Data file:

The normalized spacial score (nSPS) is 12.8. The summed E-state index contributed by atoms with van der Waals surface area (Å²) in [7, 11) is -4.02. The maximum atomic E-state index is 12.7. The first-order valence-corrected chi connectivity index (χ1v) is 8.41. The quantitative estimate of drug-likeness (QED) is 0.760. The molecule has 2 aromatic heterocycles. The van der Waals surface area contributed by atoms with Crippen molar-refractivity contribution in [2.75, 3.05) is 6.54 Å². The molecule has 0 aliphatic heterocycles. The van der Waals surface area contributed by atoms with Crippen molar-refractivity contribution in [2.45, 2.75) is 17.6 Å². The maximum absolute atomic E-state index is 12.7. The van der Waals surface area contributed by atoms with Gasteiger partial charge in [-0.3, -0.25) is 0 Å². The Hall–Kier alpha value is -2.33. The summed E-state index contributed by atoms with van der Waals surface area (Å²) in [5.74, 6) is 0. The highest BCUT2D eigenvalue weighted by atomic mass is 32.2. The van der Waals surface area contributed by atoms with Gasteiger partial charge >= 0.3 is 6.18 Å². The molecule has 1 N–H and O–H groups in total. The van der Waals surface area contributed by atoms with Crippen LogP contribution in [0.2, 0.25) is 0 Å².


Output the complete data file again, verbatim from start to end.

The normalized spacial score (nSPS) is 12.8. The summed E-state index contributed by atoms with van der Waals surface area (Å²) in [7, 11) is -4.02. The maximum atomic E-state index is 12.7. The first-order valence-corrected chi connectivity index (χ1v) is 8.41. The quantitative estimate of drug-likeness (QED) is 0.760. The molecule has 2 aromatic heterocycles. The van der Waals surface area contributed by atoms with Crippen molar-refractivity contribution in [2.75, 3.05) is 6.54 Å². The molecule has 0 aliphatic heterocycles. The van der Waals surface area contributed by atoms with Crippen molar-refractivity contribution in [2.45, 2.75) is 17.6 Å². The maximum absolute atomic E-state index is 12.7. The van der Waals surface area contributed by atoms with Gasteiger partial charge in [-0.3, -0.25) is 0 Å². The Hall–Kier alpha value is -2.33. The summed E-state index contributed by atoms with van der Waals surface area (Å²) in [5.74, 6) is 0. The highest BCUT2D eigenvalue weighted by atomic mass is 32.2. The van der Waals surface area contributed by atoms with Gasteiger partial charge >= 0.3 is 6.18 Å². The molecule has 1 N–H and O–H groups in total. The van der Waals surface area contributed by atoms with Crippen LogP contribution in [0.2, 0.25) is 0 Å².